BUSINESS MATTERS By Glen J. Dalakian, Sr.
At this time of year, we see many articles telling us how to vote, which party does this and which party does that. Many even push “Get Out the Vote,” thinking that the more people that come out on Election Day, the better their chances of winning. Not sure how or why both sides would claim that benefit? But, as an entrepreneur, have you ever wondered “Does it matter if I vote?”
Our founding fathers saw voting as a privilege for the well-informed. Many people were excluded from voting in the early years of the USA because of their status and perceived lack of knowledge. In some respects, that may have even made some sense (at the time), since why should someone cast a vote if they did not have knowledge of who they were voting for and why? America was formed as a republic and not a democracy (as many mistakenly think), in part because of how people might vote. The founders of our nation knew that the average person would not have the experience or sufficient information to make every critical decision that would enable the growth of a new nation.
As we all know, the world has changed. The available information on candidates seems to be endless, yet it appears to be more difficult to choose than ever before. Do we vote by party or do we vote for the person, or do we even vote at all?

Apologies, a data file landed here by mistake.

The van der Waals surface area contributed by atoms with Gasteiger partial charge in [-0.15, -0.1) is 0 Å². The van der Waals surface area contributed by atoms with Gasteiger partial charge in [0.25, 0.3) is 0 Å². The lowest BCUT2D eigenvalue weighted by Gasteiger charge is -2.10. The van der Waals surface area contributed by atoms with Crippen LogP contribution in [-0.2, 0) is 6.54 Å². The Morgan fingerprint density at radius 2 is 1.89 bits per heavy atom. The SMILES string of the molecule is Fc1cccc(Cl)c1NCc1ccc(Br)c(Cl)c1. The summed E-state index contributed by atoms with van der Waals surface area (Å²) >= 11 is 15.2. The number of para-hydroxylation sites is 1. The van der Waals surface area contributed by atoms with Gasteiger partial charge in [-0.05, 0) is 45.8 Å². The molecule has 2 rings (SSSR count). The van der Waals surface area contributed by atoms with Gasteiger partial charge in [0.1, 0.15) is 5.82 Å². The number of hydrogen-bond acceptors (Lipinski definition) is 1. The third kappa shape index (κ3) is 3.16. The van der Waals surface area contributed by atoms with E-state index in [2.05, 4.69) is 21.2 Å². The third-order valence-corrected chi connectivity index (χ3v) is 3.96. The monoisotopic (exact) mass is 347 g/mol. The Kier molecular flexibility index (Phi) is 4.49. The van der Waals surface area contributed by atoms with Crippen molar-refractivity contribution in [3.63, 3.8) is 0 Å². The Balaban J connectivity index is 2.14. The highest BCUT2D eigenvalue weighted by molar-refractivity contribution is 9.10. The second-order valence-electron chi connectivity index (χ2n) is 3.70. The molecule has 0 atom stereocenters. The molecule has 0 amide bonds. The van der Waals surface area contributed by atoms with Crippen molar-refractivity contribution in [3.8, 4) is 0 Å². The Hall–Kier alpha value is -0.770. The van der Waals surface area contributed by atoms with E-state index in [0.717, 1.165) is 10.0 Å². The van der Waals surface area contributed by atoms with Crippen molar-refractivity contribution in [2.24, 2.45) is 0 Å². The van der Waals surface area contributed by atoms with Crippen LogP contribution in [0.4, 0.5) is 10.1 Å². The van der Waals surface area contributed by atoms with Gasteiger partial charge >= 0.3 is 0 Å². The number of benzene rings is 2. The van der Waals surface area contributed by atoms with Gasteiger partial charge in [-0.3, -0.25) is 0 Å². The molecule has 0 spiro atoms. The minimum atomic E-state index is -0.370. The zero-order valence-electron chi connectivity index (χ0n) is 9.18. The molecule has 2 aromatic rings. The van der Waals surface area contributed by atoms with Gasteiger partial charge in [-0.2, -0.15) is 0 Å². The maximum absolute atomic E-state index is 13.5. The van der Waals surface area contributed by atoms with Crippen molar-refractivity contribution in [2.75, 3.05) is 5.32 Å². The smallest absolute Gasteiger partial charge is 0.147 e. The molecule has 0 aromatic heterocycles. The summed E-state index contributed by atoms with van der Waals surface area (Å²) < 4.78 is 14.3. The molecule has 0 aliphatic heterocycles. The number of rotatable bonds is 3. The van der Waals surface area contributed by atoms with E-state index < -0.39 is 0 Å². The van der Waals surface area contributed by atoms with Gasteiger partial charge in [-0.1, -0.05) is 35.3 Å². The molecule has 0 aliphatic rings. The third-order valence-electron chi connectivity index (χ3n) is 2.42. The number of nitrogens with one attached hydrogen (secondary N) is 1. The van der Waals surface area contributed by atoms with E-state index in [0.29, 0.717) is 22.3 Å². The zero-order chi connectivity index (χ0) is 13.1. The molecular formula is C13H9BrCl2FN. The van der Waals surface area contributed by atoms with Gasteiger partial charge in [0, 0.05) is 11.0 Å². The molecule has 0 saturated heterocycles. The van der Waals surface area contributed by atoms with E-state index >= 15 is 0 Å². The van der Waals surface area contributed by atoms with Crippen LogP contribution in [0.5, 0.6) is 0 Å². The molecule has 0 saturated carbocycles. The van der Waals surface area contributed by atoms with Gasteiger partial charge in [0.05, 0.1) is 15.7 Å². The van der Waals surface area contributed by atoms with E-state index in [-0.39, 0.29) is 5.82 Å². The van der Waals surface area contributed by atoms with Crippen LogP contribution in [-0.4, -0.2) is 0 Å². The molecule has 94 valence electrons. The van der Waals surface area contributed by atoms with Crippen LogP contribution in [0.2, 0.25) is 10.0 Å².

So back to the question: Why vote? Does it really matter which party is in power? Is it important who the candidate is or just what they represent? As business owners, we need to make honest evaluations and vote right. Now more than ever, America needs entrepreneurs, especially since they have such a strong impact on the economy, to take a stand and vote in the best interest of our country.
Entrepreneurs are people of influence; if you own a company, you have to “move” people every day to be successful. Whether it is clients, employees, vendors, or others you are in contact with, your opinion matters and your efforts have impact. With this in mind, it is important to realize how much our vote counts and how important it is that we take advantage of this privilege on Election Day.
Even more important may be what we do before Election Day. Are we engaged with the process by taking time to meet with and hear from the candidates? Have we looked seriously at the parties to see if they still represent our positions? Or do we just vote the same as last year or the same as our parents or our spouse? When we walk in to cast a ballot, it is ultimately our own personal choice and we should not make it lightly or out of habit.
This year, perhaps we will all take a fresh look at why and how we vote. Think deeper than “looks” and “party;” seriously consider what is best for business and community and vote right.